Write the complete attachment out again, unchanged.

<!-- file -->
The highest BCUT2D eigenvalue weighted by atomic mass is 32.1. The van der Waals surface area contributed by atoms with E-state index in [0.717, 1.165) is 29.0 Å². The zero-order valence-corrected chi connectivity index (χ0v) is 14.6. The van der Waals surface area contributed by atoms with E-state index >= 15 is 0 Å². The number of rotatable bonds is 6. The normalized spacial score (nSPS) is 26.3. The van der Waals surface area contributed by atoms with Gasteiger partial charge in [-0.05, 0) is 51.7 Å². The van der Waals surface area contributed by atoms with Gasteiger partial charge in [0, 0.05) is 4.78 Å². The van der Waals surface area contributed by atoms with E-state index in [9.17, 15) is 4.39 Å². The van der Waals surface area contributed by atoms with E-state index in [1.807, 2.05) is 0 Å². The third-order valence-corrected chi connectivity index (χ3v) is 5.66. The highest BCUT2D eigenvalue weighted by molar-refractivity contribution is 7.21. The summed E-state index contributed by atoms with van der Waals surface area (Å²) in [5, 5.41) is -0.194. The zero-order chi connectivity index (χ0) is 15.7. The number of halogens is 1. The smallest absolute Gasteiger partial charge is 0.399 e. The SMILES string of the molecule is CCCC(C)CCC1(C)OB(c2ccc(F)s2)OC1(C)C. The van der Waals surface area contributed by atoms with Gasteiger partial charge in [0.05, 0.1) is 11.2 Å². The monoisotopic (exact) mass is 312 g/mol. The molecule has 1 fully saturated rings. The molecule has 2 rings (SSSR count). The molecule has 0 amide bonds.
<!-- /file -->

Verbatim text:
The highest BCUT2D eigenvalue weighted by atomic mass is 32.1. The van der Waals surface area contributed by atoms with E-state index in [0.717, 1.165) is 29.0 Å². The zero-order valence-corrected chi connectivity index (χ0v) is 14.6. The van der Waals surface area contributed by atoms with E-state index >= 15 is 0 Å². The number of rotatable bonds is 6. The normalized spacial score (nSPS) is 26.3. The van der Waals surface area contributed by atoms with Gasteiger partial charge in [-0.05, 0) is 51.7 Å². The van der Waals surface area contributed by atoms with Gasteiger partial charge in [0, 0.05) is 4.78 Å². The van der Waals surface area contributed by atoms with E-state index in [9.17, 15) is 4.39 Å². The van der Waals surface area contributed by atoms with E-state index in [1.807, 2.05) is 0 Å². The third-order valence-corrected chi connectivity index (χ3v) is 5.66. The highest BCUT2D eigenvalue weighted by molar-refractivity contribution is 7.21. The summed E-state index contributed by atoms with van der Waals surface area (Å²) in [5, 5.41) is -0.194. The zero-order chi connectivity index (χ0) is 15.7. The number of halogens is 1. The smallest absolute Gasteiger partial charge is 0.399 e. The SMILES string of the molecule is CCCC(C)CCC1(C)OB(c2ccc(F)s2)OC1(C)C. The van der Waals surface area contributed by atoms with Gasteiger partial charge in [0.05, 0.1) is 11.2 Å². The monoisotopic (exact) mass is 312 g/mol. The molecule has 1 fully saturated rings. The molecule has 2 rings (SSSR count). The molecule has 0 amide bonds.